EDITORIAL: The Trayvon Martin Verdict

7/17/2013, 3 p.m.
For black people who have been stung again and again by an often arbitrary and capricious criminal justice system, the ...
Trayvon Martin

For black people who have been stung again and again by an often arbitrary and capricious criminal justice system, the verdict brought back by an all-female jury which freed George Zimmerman is no surprise.

Reaction has been one of shock, anger and resignation. But this verdict, coupled with recent Supreme Court decisions and other events adversely affecting black people lays to rest the fallacy of a post-racial America.

Zimmerman’s trial dredged up the issues of race, gun laws, racial profiling, and vigilantism and prompted intense debate all across this country. Blacks and well-meaning individuals had hoped that the courts would give 17-year-old Trayvon a measure of justice by finding 29-year-old Zimmerman guilty, but the jury of six women acquitted him of all charges.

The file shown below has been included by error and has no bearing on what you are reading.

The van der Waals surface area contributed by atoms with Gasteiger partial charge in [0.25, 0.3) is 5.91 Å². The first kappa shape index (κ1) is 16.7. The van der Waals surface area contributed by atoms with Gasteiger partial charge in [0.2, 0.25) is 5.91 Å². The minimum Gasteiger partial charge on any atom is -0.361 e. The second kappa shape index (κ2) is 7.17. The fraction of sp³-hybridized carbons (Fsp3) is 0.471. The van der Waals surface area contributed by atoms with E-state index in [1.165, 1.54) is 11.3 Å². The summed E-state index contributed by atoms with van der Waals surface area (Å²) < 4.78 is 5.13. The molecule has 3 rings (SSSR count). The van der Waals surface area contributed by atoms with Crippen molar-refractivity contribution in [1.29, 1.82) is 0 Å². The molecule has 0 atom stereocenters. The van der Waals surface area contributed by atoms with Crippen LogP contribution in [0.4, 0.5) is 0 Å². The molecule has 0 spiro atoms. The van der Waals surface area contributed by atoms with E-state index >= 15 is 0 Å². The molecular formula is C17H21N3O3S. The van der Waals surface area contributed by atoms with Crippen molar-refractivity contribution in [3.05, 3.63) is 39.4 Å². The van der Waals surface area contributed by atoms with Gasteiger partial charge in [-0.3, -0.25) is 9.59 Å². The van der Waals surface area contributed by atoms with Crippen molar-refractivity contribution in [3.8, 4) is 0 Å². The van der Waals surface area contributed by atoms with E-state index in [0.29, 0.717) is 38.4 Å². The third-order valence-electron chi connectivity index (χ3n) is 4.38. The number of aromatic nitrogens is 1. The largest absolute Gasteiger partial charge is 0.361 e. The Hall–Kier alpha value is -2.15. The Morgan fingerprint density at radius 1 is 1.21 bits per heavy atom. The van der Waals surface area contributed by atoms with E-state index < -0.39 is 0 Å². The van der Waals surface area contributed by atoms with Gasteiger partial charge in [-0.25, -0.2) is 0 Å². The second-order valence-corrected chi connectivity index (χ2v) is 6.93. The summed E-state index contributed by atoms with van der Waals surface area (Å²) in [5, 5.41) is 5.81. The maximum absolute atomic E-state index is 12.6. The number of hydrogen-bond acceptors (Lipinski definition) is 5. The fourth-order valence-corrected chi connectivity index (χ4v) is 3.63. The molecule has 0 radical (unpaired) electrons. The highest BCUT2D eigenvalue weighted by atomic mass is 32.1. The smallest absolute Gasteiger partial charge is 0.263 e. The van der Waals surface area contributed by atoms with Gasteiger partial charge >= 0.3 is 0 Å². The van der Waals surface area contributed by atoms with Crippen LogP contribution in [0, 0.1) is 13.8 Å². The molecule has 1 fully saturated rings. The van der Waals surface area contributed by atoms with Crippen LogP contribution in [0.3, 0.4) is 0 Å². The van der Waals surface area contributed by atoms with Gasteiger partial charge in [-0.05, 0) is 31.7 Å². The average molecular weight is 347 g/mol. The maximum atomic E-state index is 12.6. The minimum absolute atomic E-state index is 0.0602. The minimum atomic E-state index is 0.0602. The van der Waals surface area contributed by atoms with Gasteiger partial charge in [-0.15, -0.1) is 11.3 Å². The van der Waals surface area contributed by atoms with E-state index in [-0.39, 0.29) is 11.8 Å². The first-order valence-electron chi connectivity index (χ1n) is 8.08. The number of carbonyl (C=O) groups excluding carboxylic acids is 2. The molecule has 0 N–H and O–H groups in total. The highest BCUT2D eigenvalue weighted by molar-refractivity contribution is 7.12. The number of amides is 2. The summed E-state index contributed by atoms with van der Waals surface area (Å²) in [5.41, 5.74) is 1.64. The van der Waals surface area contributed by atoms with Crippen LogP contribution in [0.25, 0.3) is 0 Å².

Adding insult to injury has been the ill-advised and unsympathetic comments from Zimmerman’s lawyers, his brother and some commentators.

Throughout the 44-day trial and in the days since Saturday’s verdict, the mainstream media has taken great pains to try to convince us that race played no role in the trial. But those of us who wake up every morning and see a black face in the mirror know that is a falsehood. Race has infused every nook and cranny of the trial, deliberations, and the verdict. Trayvon Martin’s color is what led George Zimmerman to leave his vehicle, pursue the young man, confront him and murder him.

A black child is dead because someone deemed him a threat and every black parents’ nightmare is being replayed following the verdict much the same way it did when details of Trayvon’s murder first emerged. What is most galling is the way in which Zimmerman’s defense lawyers sullied the name and memory of a young man who had the reasonable expectation that he could walk to a grocery store, buy an ice tea and Skittles and return to the safety of his home without being targeted and killed. What is also offensive is the absurd notion that Zimmerman had the right to stalk Trayvon, provoke a confrontation and then argue that he feared for his life and killed in self-defense.

If Zimmerman had heeded the warning of the dispatcher, Trayvon would be alive today. Nothing we do or say will bring him back, but it is past time for those who desire to see a more just and equitable America to roll up our sleeves and begin the hard work necessary to transform a broken and damaged society.